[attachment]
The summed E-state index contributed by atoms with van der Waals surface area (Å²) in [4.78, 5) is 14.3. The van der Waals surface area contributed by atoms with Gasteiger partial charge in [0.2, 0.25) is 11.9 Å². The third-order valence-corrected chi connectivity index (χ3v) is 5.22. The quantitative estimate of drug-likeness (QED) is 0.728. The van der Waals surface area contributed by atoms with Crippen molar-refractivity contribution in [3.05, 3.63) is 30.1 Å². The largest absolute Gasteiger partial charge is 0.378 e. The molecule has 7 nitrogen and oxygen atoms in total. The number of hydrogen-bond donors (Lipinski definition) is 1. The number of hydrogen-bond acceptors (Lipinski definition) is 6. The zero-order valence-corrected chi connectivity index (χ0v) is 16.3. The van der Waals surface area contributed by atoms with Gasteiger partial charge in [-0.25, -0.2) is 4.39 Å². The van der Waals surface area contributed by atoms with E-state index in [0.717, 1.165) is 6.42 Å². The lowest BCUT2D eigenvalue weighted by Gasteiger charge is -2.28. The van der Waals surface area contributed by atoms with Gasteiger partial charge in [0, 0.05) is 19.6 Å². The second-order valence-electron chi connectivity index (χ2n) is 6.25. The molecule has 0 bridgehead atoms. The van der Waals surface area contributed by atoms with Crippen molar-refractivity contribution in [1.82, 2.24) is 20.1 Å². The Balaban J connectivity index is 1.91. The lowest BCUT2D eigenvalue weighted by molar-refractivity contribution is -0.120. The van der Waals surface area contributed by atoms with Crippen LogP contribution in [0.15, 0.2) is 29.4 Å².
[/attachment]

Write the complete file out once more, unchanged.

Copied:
The summed E-state index contributed by atoms with van der Waals surface area (Å²) in [4.78, 5) is 14.3. The van der Waals surface area contributed by atoms with Gasteiger partial charge in [0.2, 0.25) is 11.9 Å². The third-order valence-corrected chi connectivity index (χ3v) is 5.22. The quantitative estimate of drug-likeness (QED) is 0.728. The van der Waals surface area contributed by atoms with Crippen molar-refractivity contribution in [3.05, 3.63) is 30.1 Å². The largest absolute Gasteiger partial charge is 0.378 e. The molecule has 7 nitrogen and oxygen atoms in total. The number of hydrogen-bond donors (Lipinski definition) is 1. The number of hydrogen-bond acceptors (Lipinski definition) is 6. The zero-order valence-corrected chi connectivity index (χ0v) is 16.3. The van der Waals surface area contributed by atoms with Gasteiger partial charge in [-0.25, -0.2) is 4.39 Å². The van der Waals surface area contributed by atoms with E-state index in [0.717, 1.165) is 6.42 Å². The lowest BCUT2D eigenvalue weighted by Gasteiger charge is -2.28. The van der Waals surface area contributed by atoms with Gasteiger partial charge in [0, 0.05) is 19.6 Å². The second-order valence-electron chi connectivity index (χ2n) is 6.25. The molecule has 0 bridgehead atoms. The van der Waals surface area contributed by atoms with Crippen molar-refractivity contribution in [1.82, 2.24) is 20.1 Å². The Balaban J connectivity index is 1.91. The lowest BCUT2D eigenvalue weighted by molar-refractivity contribution is -0.120. The van der Waals surface area contributed by atoms with Crippen LogP contribution in [0.15, 0.2) is 29.4 Å².